Freedom From the Fear of Death
By: The John Ankerberg Show
What happens the moment after we die? For me, this is a very personal topic, as I have watched three loved ones die in the last eleven months. First, my father; then my aunt; and then my cousin’s 13 year-old son. Day after day, I sat with them at their bedside and watched as the doctors tried all of the advances of science and medicine, but death still came. I have personally gone through all the stages of grief. At their funerals, I looked at them in their caskets, touched their cold hands and saw death close up. When you see death from such close range, it’s ugly and you can understand why we all fear it. I spoke at two of the funerals and I couldn’t help but think, where are they now? As their friends and family gathered to remember them, I wondered, What are they doing? What are they experiencing right now?
God in the Bible answers these questions clearly. First, the Bible says we don’t have to be happy about death. We don’t have to say, “This is what God wanted.” Rather, the Bible says death is an enemy, both of God and of us.
The Apostle Paul writes, “For He (Christ) must reign until He has put all His enemies under His feet. The last enemy that will be abolished is death” (1 Cor. 15:25-26).
This is comforting to me. God doesn’t like death any more than we do. He calls it an enemy. Why is death the enemy of God? It’s because death destroys life, whereas God is the Creator, the author of life. When man chose sin, to rebel against God, his sin brought on death. The Bible says in 1 Corinthians 15:21, “For since by a man (Adam) came death.” Romans 5:12 says, “Sin entered the world through one man, and death through sin, and in this way death came to all men, because all sinned.”
When man sinned, death entered our existence and became the enemy who snatches a child before he learns to play in the sunshine. It is the enemy who takes the life of a teenager who was just beginning to enjoy life. Death is the enemy who takes the newly married husband away from his loving wife just when life is the sweetest, the enemy that can rob young children of loving parents and leave them orphans. But the Bible also tells us that through Christ, this enemy—death—can be met, and we are assured that eventually Christ will eradicate it completely.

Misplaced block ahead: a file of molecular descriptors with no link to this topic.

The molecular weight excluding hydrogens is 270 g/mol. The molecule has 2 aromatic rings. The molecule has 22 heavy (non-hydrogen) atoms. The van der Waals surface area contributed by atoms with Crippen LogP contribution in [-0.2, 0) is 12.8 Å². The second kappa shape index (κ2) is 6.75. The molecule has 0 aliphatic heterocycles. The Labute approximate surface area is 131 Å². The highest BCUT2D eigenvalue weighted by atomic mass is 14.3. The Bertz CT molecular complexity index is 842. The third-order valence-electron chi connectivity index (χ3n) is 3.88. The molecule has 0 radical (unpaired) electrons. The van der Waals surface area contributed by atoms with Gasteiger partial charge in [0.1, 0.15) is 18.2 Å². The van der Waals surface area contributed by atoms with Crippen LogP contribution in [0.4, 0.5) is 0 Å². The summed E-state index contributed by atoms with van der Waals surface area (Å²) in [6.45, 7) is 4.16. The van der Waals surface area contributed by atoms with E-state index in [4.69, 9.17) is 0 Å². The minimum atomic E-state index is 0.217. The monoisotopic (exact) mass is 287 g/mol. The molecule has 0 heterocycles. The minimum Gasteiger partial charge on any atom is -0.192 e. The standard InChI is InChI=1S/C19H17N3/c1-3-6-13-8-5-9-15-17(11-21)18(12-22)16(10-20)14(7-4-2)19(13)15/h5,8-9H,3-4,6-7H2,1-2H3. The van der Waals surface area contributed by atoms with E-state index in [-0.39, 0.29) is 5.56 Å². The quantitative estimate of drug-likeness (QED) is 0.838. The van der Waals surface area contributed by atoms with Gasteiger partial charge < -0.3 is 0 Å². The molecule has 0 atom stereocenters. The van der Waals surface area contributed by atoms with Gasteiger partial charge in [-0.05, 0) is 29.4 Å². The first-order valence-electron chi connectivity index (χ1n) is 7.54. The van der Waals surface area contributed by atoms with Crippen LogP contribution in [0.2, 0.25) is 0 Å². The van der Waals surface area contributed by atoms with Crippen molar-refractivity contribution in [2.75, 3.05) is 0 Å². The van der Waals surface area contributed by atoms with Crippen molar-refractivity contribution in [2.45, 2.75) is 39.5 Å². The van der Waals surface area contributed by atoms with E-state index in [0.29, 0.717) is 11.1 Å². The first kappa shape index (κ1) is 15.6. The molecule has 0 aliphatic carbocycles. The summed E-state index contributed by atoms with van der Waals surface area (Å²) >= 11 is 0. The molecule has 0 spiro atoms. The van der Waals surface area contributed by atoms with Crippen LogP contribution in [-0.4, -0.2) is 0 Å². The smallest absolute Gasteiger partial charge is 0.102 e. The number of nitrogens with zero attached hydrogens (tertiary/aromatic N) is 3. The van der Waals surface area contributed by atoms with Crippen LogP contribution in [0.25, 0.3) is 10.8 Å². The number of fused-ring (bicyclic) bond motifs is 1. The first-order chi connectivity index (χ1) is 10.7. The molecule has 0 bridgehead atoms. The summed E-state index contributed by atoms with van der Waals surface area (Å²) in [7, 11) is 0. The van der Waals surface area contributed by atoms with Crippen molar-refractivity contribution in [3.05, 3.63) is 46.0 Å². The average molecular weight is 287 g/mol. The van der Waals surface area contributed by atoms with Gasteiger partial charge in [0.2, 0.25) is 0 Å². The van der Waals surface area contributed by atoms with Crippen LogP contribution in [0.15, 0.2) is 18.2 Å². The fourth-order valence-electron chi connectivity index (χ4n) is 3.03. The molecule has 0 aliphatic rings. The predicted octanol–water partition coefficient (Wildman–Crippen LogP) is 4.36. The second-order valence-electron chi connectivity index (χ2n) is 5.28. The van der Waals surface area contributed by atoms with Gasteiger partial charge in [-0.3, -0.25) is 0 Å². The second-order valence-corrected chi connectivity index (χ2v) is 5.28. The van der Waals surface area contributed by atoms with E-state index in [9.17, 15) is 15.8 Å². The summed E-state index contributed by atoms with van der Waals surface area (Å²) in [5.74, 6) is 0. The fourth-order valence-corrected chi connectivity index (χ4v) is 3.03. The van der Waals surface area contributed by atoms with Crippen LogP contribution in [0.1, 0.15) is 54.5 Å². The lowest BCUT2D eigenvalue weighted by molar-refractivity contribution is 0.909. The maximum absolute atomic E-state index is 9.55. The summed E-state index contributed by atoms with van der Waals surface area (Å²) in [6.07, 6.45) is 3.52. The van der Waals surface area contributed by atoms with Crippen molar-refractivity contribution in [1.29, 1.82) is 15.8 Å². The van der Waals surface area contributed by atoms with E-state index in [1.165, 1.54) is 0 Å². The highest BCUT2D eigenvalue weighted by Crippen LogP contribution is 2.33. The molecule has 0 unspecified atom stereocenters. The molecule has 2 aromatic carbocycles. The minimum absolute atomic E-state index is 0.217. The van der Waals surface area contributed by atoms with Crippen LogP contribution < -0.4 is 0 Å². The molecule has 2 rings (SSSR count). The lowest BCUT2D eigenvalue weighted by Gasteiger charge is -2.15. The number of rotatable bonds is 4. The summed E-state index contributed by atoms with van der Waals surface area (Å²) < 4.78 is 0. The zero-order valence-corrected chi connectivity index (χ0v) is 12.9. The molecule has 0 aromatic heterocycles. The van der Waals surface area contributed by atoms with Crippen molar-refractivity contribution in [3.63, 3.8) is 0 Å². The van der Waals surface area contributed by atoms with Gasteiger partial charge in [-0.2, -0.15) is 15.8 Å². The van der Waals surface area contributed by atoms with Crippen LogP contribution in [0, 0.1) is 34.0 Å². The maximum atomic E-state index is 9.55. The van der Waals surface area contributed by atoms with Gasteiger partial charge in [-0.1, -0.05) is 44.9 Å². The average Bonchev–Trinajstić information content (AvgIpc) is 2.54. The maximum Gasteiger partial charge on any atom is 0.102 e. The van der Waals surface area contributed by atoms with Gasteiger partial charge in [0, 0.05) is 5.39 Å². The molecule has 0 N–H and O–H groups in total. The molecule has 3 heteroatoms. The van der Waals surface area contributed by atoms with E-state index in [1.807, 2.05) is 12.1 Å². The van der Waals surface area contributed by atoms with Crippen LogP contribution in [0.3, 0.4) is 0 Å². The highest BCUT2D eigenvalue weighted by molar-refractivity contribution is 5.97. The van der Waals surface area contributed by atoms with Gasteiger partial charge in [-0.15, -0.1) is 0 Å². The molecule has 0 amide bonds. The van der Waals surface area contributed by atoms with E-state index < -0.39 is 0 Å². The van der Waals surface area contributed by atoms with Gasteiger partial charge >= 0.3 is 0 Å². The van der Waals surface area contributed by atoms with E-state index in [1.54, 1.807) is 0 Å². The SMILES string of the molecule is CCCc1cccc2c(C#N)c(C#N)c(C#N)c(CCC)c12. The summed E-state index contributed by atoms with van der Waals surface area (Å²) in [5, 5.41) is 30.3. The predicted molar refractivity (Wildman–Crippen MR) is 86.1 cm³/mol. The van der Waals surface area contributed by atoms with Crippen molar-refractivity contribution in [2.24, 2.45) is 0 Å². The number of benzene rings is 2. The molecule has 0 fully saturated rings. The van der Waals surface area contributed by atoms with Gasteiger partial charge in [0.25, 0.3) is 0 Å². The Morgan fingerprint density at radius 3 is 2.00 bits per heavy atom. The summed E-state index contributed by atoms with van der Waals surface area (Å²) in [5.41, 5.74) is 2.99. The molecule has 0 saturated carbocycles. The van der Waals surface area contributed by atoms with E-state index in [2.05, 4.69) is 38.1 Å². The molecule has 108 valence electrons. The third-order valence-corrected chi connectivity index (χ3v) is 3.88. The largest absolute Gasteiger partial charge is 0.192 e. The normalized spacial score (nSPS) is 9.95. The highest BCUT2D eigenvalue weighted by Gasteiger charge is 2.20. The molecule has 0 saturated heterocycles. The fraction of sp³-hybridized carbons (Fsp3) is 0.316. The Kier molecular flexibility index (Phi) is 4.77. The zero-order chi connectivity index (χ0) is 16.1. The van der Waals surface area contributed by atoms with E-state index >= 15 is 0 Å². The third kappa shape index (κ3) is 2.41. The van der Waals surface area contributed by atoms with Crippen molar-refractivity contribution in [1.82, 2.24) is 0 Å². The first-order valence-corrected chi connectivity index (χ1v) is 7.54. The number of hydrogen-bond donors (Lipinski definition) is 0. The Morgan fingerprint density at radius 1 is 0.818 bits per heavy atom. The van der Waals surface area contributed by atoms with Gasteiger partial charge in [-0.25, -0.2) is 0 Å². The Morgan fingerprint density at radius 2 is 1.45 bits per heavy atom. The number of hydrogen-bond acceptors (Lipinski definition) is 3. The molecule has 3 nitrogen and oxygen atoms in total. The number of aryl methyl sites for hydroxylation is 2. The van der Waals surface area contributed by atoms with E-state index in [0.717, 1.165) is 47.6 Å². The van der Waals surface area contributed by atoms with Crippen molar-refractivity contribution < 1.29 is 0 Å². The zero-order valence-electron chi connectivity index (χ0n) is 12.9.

Revelation 21:4 says, “And God shall wipe away all tears from their eyes and there shall be no more death, neither sorrow nor crying; neither shall there be any more pain. For the former things are passed away.”
When I looked into the casket of my cousin’s 13 year-old son, I told his twin brother Joshua that we didn’t have to be happy about Joel’s death. Death is an enemy and part of the reason Jesus Christ came into the world. To all those who put their trust in Christ, death can sting us, but it cannot conquer us. That is, death doesn’t blot us out and we don’t stop existing. It’s not the end of everything.
As Paul says in 1 Corinthians 15:55, “O death, where is your victory? O death, where is your sting? The sting of death is sin and the power of sin is the law.” What does this mean? Because we have sinned, we will experience the sting of death. But it won’t ultimately destroy the Christian.
We all fear wasps and bumblebees that can fly around and quickly sting us. But if you remove their stingers, they look scary, but they are actually harmless. Because of Jesus Christ and His promise to give those who believe on Him eternal life, death now is like a bumblebee that has had its stinger removed. It will come to us all, but for the Christian, death doesn’t conquer or destroy us. It is actually the moment we pass behind the veil into a wonderful new life for all eternity.
The Bible says, “For the wages of sin is death; but the gift of God is eternal life through Jesus Christ our Lord” (Romans 6:23).
Also, death cannot separate us from the love of God. The Apostle Paul writes in Romans 8:38, “For I am convinced that neither death, nor life, neither angels nor demons, neither the present nor the future, nor any powers, neither height nor depth, nor anything else in all of creation will be able to separate us from the love of God that is in Christ Jesus our Lord.”
So first, God’s Word tells us, for believers, death is an enemy already partially con‑quered, its stinger removed, and someday it will be completely eradicated by Jesus Christ.